Macy looked for another stain, this one across the aisle from Nash, where she had crawled after catching one of the mare’s flailing hooves in her stomach; where she had sat, waiting, every breath a knife, cramps rolling through her abdomen like waves. Compared to the bright trickle that ran from her husband, the blood that had spread beneath Macy was wine-dark.
She had known what she was risking that night. She had known that going to the barn to help the writhing mare, her own unborn foal sitting up inside of her like an obedient dog, could be the undoing of the tiny bundle of expanding cells within Macy’s own belly. The fertility specialist had warned her: strict bed rest for two weeks, no riding, no strenuous activity. Yet, she had gone anyway. She had gone willingly. And by the time Macy had come to, the mare lay on her side, stone still, while Macy’s mistake pooled wet and dark between her legs and onto the cement where she sat.
And then there was the imagined baby – hanging in the air and staring down at her. Tisk-tisking her. That goddamned ugly baby
Macy marked each stain with her eyes, matter-of-factly. A detective without a case, examining the evidence only to assure herself that something had happened there, but not what or why – questions she couldn’t bring herself to ask. Not yet. They skirted around her thoughts, animals stalking a perimeter.
Nash never did wake up. Doctors had disconnected tubes and wires, and she sat with him until they couldn’t wait any longer. She wasn’t going to be the first to leave. Not then. She had been leaving him in the tiniest of ways, over and again, since they had first met. Not because she wanted to, but because she had known, even if he hadn’t, that he deserved better. And so, this one time – maybe the only time she ever had – Macy was going to stick.
Eventually, they wheeled him from the room, a sheet pulled over his face. Macy held his hand, then his fingers, and finally just the tip of one, until the motion of the rolling bed separated her skin from his. She had asked them not to do that with the sheet. She asked them to pull it up to Nash’s chin if necessary, but not over his head. She explained how her husband would have hated having a sheet over his face like that, thinking of how, when he dressed, Nash would bunch the bottom of the shirt as close to the collar as possible the way women gather their pantyhose in a bunch at the toe before unfolding them up the leg. Nash would pull a shirt on and let it hang around his neck before struggling his arms through their respective sleeves, never lingering with his head inside while the arms poked through like so many other people did. And even though she knew it couldn’t matter to him then, it made Macy feel better when the attendants stopped to peel the gauzy fabric down to his shoulders.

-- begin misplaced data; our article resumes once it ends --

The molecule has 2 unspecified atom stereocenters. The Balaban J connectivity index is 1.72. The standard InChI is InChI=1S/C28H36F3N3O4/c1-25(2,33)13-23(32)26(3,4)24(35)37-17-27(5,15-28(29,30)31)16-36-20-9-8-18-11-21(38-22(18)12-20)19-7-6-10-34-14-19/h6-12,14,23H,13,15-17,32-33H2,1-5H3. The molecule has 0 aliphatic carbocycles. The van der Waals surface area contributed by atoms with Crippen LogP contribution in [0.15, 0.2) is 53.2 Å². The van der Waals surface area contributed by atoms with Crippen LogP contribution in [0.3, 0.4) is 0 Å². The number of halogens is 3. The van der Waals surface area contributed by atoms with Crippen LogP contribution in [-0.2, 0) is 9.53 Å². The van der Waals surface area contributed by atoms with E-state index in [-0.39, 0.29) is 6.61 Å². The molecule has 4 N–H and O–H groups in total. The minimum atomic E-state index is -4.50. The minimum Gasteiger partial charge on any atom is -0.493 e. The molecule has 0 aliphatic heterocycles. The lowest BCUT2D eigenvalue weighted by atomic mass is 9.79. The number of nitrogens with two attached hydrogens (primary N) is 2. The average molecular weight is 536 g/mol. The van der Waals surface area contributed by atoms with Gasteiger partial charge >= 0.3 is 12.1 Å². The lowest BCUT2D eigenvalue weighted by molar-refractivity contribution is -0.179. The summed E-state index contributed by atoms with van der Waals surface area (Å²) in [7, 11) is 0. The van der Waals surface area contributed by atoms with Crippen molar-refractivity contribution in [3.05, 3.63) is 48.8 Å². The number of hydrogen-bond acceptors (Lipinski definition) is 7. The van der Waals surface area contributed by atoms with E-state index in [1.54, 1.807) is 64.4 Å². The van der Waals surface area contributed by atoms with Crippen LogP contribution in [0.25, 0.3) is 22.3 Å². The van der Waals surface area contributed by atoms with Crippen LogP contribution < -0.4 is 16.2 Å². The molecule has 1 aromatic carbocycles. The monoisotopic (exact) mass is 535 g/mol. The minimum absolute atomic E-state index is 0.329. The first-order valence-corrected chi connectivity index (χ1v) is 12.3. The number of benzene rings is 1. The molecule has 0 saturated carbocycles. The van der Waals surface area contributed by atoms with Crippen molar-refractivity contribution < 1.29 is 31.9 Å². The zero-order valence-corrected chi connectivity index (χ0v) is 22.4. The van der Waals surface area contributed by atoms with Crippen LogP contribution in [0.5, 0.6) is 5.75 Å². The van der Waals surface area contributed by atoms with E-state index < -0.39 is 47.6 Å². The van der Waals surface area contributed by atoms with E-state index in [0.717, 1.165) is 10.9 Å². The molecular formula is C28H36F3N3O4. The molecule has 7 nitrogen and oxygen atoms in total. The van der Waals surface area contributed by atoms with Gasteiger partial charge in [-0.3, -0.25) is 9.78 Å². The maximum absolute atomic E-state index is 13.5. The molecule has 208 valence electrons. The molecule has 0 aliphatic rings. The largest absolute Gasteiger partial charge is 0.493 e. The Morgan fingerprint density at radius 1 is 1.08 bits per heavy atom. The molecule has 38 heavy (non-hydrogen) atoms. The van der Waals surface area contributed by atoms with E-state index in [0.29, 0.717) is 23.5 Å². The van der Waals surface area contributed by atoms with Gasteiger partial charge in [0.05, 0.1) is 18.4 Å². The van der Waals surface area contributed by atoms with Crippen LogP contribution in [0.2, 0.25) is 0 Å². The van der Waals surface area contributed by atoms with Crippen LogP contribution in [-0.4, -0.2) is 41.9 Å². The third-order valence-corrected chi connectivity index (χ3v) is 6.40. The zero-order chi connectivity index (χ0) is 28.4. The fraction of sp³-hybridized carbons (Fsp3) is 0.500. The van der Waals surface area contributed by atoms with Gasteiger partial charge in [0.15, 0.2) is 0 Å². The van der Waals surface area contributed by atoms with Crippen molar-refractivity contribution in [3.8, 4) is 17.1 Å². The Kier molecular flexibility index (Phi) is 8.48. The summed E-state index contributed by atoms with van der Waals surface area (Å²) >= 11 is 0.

After that she went about the business of gathering his things. Most of his stuff had been placed together in a small cupboard. Nash’s jeans, henley, and red fleece were in a plastic bag, though Macy didn’t know why anyone had saved them for her. They were unusable now, in awkward, scissored pieces and crusty with blood. She had wanted to pull the shirt to her face, to smell him, make him real for just a moment longer. But not there. Not then.
Someone had folded his socks, rolled one inside the other with sharp, neat corners. She unfolded them, balled each one separately, and stuck a sock into each shoe, just as Nash liked to do. That habit of his had always driven her crazy. She chalked it up to laziness, or a laundry-folding aversion. He claimed it helped his shoes hold their form. She thought of them, then – rows of shoes stacked in cubbies at the back of Nash’s closet that his feet would never slip into again. That thought, the stupid shoes, almost crushed her.
Almost. What actually did was stepping through the hospital’s sliding doors. Macy sucked in the fresh, bright air and choked on it. She felt her legs give way, like the bones in them had disintegrated right then and there. Because, she realized, Nash remained inside. Because he wouldn’t ever step through that front entrance designed only for the living. Because she would have to drive away from this place without him. Because she no longer had a reason to come back.
In the end, she didn’t drive away from there. She couldn’t. And so, her sister, Regan, did. And when Macy told Regan that she couldn’t go home, Regan took Macy back to the hotel where they had been staying, across from the hospital, and tucked her into bed, still fully clothed. Macy couldn’t bear the thought of climbing into the bed she had shared with Nash for nine years, alone for evermore, yet she couldn’t stop herself from imagining how she would have to do just that. Soon.
Macy willed the crying to start. She wanted to sob the body-raking moans that a good widow should. She thought that maybe that was the thing to help the hurt ebb even a little, the salve to apply to the gaping wound her life had become. But she couldn’t eke out a single drop. Instead, she lay in bed, tracing the neat beige lines of the hotel wallpaper with her eyes. Up and down, and down and up.